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December 14, 2016

Wilberforce A!ert: A Wartime Miracle

War is a horrifying prospect – a chaotic scenario in which the threat of death is pervasive. Yet, even in the midst of war, unexpected miracles remind us that our God is an “ever-present help in time of need.”

One such event took place in Kirkuk – an Iraqi city that was recently declared “liberated” from ISIS. Unfortunately, some ISIS fighters had remained hidden there after their fellow terrorists were either killed or expelled. 

As Newsweek reported,

“The attack in Kirkuk, an oil-rich city located 100 miles southeast of Mosul, was initiated … by sleeper cells who joined forces with infiltrating ISIS fighters. They captured several buildings and engaged in gun battles with Iraqi forces, who eventually defeated them … ”

At 4 am on October 21, in a dormitory-style house, seven college girls were harshly awakened by the sound of four men breaking down their door and heading toward their bedroom.

The panicked young women grabbed their cellphones and blankets and hurriedly crawled under one of the beds. They froze in place, listening in dazed silence. It didn’t take them long to realize that the home invaders were ISIS terrorists.

They could hear gunfire in the streets outside along with urgent shouts and explosions. Their quiet neighborhood had become a warzone.

The girls offered up silent prayers, stifled their tears, and texted their families. They also SMS’d three Dominican nuns who lived next door.

And they waited, barely breathing. 

The nuns, who were also hiding, admonished them to keep still, remain calm and pray.

But suddenly, the bedroom door burst open, and two critically wounded ISIS fighters were carried inside. One was hurriedly placed on a nearby bed.

The other, groaning in pain, was laid out on the same bed that hid the girls. He was bleeding profusely and his blood began to drip through the mattress and onto the girls’ trembling bodies.

Minutes turned to hours. The girls suppressed coughs and whispers. They ignored their need for a toilet. They texted. They listened to the gunfire just outside.  And they waited.

Sister Diana, a Dominican nun who has worked for years among displaced Iraqi Christians in Kurdistan, recounted the story to me in a recent FaceTime interview. 

“It was a miracle. For eight hours, the girls were not discovered,” she recalled. “One of the ISIS guys even touched a girl’s leg with his foot while he was tending to the injured fighter. But he never noticed.”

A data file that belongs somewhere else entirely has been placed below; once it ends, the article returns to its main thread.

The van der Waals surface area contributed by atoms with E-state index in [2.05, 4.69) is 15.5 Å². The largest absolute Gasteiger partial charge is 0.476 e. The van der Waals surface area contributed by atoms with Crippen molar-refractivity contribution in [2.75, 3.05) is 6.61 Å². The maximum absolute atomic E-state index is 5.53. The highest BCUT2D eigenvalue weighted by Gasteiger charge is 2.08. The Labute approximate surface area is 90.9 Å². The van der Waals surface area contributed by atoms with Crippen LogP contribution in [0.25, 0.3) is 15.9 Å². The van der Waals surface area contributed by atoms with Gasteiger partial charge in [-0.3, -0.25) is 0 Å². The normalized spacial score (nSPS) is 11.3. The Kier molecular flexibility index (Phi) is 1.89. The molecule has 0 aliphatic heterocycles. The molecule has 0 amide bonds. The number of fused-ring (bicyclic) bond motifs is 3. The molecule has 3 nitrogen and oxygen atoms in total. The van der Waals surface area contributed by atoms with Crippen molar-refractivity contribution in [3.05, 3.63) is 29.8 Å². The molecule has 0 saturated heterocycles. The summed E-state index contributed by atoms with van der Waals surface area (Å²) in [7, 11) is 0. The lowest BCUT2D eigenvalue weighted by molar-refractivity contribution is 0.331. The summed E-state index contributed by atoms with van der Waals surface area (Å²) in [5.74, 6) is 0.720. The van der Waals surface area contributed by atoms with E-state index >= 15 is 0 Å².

During those long hours, Iraqi soldiers, local security and Peshmerga fighters successfully killed a number of ISIS terrorists in the neighborhood. The worried invaders moved their two injured fighters into another room, then rushed out.

“By that time the sisters next door, priests and some of the girls’ family member were in touch with local security,” Sister Diana explained. “They texted that while the ISIS men were outside, the girls should very quietly flee, one by one, through a back entrance that had been left open.”

Of course they were terrified. But all seven of them bravely made their way out and into the house next door.

Then, just minutes after the last girl escaped, a massive explosion rocked the neighborhood. A hurried investigation revealed that the two wounded terrorists had detonated suicide belts.

If the girls hadn’t left when they did, they would have died in the blast.

“They’re all still traumatized,” Sister Diana told me, “but everyone survived that terrible night.

“It was nothing less than a miracle.”

For some, the hope of Iraq’s Christians returning to their ruined homes and churches still seems impossible. But for others, thanks to the Lord’s powerful presence and intervention, a sense of expectation has begun to stir in their hearts.

Action Item:

In this season of giving, support the Dominican Sisters through the Humanitarian Nineveh Relief Organization (HNRO) as they seek to return and rebuild.  Go to and click “Give now,” or click here, making sure to write “donation to HNRO” in the comment field.  

Category: Middle East & North Africa
Region: Middle East & North Africa
Keywords: Lela Gilbert,Kirkuk,Iraq genocide,ISIS,21st Century Wilberforce Initiative,21 Century Wilberforce Initiative,21 Wilberforce,21CWI

Lela Gilbert

Lela Gilbert is author of "Saturday People, Sunday People: Israel through the Eyes of a Christian Sojourner" and co-author, with Nina Shea and Paul Marshall, of "Persecuted: The Global Assault on Christians." She is Distinguished Fellow in American-Israeli Journalism at Hillsdale College, adjunct fellow at the Hudson Institute, and lead blogger for Philos Project. She lives in Jerusalem. Follow her on and Twitter@lelagilbert.

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